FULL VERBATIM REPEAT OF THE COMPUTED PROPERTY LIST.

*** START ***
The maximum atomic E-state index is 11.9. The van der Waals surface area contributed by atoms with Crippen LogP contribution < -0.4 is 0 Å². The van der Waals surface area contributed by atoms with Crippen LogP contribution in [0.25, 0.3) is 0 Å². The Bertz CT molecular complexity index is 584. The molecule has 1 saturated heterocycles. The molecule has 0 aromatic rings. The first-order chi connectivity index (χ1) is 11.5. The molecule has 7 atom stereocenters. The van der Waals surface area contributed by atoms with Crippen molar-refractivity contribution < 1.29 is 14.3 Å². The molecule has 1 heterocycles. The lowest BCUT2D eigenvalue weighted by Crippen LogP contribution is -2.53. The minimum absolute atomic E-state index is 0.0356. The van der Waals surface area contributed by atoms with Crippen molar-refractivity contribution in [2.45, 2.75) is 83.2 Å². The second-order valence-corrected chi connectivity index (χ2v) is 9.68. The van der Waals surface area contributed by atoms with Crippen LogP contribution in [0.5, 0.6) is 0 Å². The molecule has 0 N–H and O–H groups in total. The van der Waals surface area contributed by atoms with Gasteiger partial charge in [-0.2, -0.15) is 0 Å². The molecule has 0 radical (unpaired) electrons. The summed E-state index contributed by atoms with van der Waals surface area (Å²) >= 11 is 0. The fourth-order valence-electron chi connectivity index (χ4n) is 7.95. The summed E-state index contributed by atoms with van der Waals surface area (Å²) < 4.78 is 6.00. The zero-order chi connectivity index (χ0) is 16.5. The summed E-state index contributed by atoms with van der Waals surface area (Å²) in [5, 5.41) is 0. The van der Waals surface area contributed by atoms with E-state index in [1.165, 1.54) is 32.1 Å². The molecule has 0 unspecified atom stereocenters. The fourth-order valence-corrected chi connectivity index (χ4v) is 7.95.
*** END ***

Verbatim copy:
The maximum atomic E-state index is 11.9. The van der Waals surface area contributed by atoms with Crippen LogP contribution < -0.4 is 0 Å². The van der Waals surface area contributed by atoms with Crippen LogP contribution in [0.25, 0.3) is 0 Å². The Bertz CT molecular complexity index is 584. The molecule has 1 saturated heterocycles. The molecule has 0 aromatic rings. The first-order chi connectivity index (χ1) is 11.5. The molecule has 7 atom stereocenters. The van der Waals surface area contributed by atoms with Crippen molar-refractivity contribution < 1.29 is 14.3 Å². The molecule has 1 heterocycles. The lowest BCUT2D eigenvalue weighted by Crippen LogP contribution is -2.53. The minimum absolute atomic E-state index is 0.0356. The van der Waals surface area contributed by atoms with Crippen molar-refractivity contribution in [2.45, 2.75) is 83.2 Å². The second-order valence-corrected chi connectivity index (χ2v) is 9.68. The van der Waals surface area contributed by atoms with Crippen LogP contribution in [0.5, 0.6) is 0 Å². The molecule has 0 N–H and O–H groups in total. The van der Waals surface area contributed by atoms with Gasteiger partial charge in [-0.2, -0.15) is 0 Å². The molecule has 0 radical (unpaired) electrons. The summed E-state index contributed by atoms with van der Waals surface area (Å²) >= 11 is 0. The fourth-order valence-electron chi connectivity index (χ4n) is 7.95. The summed E-state index contributed by atoms with van der Waals surface area (Å²) < 4.78 is 6.00. The zero-order chi connectivity index (χ0) is 16.5. The summed E-state index contributed by atoms with van der Waals surface area (Å²) in [5, 5.41) is 0. The van der Waals surface area contributed by atoms with E-state index in [1.165, 1.54) is 32.1 Å². The molecule has 0 unspecified atom stereocenters. The fourth-order valence-corrected chi connectivity index (χ4v) is 7.95.